The most frequently known cancer involving the female reproductive system is cervical cancer that develops when there is an abnormal growth in the cervix. An early detection is advisable and you can get a check up by requesting for an affordable test called a Papanicolaou (Pap) smear.
It is recommended to get a regular check of your cervix, especially if you are sexually active, every three years till the age of thirty, then every alternative five years after.
The most common cause of cervical cancer is infection with human papillomavirus, even though not every woman that has the human papillomavirus infection will develop cervical cancer. The infection can be contracted during sexual contact.
There are other risk factors involved which are:
- A male sexual partner that has a history of many sexual partners
- Partner who has previous cervical cancer
- Previous sexually transmitted infection
- A previous sexually transmitted infection
- First sexual activity at a young age (younger than 20 years old)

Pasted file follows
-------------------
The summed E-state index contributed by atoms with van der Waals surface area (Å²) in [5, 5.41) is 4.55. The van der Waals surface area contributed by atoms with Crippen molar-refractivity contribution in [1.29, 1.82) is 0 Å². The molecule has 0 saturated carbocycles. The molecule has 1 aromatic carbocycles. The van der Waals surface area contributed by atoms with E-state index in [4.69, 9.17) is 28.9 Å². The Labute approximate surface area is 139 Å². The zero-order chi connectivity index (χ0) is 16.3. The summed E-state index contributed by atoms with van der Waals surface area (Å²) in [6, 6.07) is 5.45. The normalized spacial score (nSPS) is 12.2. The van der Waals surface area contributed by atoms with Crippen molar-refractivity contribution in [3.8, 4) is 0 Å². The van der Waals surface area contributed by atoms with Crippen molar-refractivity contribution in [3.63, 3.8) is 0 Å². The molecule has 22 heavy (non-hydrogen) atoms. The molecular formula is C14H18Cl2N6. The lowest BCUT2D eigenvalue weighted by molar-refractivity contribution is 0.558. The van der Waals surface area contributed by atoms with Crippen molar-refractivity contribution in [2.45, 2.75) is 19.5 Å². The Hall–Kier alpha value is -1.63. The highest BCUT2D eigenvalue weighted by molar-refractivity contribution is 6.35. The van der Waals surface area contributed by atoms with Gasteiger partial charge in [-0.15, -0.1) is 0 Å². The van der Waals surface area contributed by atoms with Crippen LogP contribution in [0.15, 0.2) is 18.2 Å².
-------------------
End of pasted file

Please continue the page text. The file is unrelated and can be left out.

- Multiple sexual partners
- Contraceptive pill usage
In the early stages of cervical cancer, it is difficult to detect for symptoms. Consult your doctor if you have any signs of symptoms that include:
- One leg that is swollen
- Abnormal bleeding from the vagina (post sexual intercourse or in between menstruation cycles)
- Severe constipation and feeling the presence of a stool after emptying your bowels
- Leaking of urine or faeces from the vagina
- Low back pain or pelvic pain
- Pain during sexual intercourse and vaginal discharge
- Painful or difficult urination and cloudy urine
These treatment options depends on the condition and stage of the cancer:
- The early stages of cervical cancer is treated by removing the uterus through a hysterectomy or radiation therapy that using high-energy rays, often accompanied with chemotherapy.
- Late (advanced) cervical cancer is treated by radiation therapy, often with concurrent chemotherapy.
- Pre-cancer of the cervix is treated by removing the abnormal cells from the lining of the cervix, this aids in ensuring the cervical cancer does not develop again.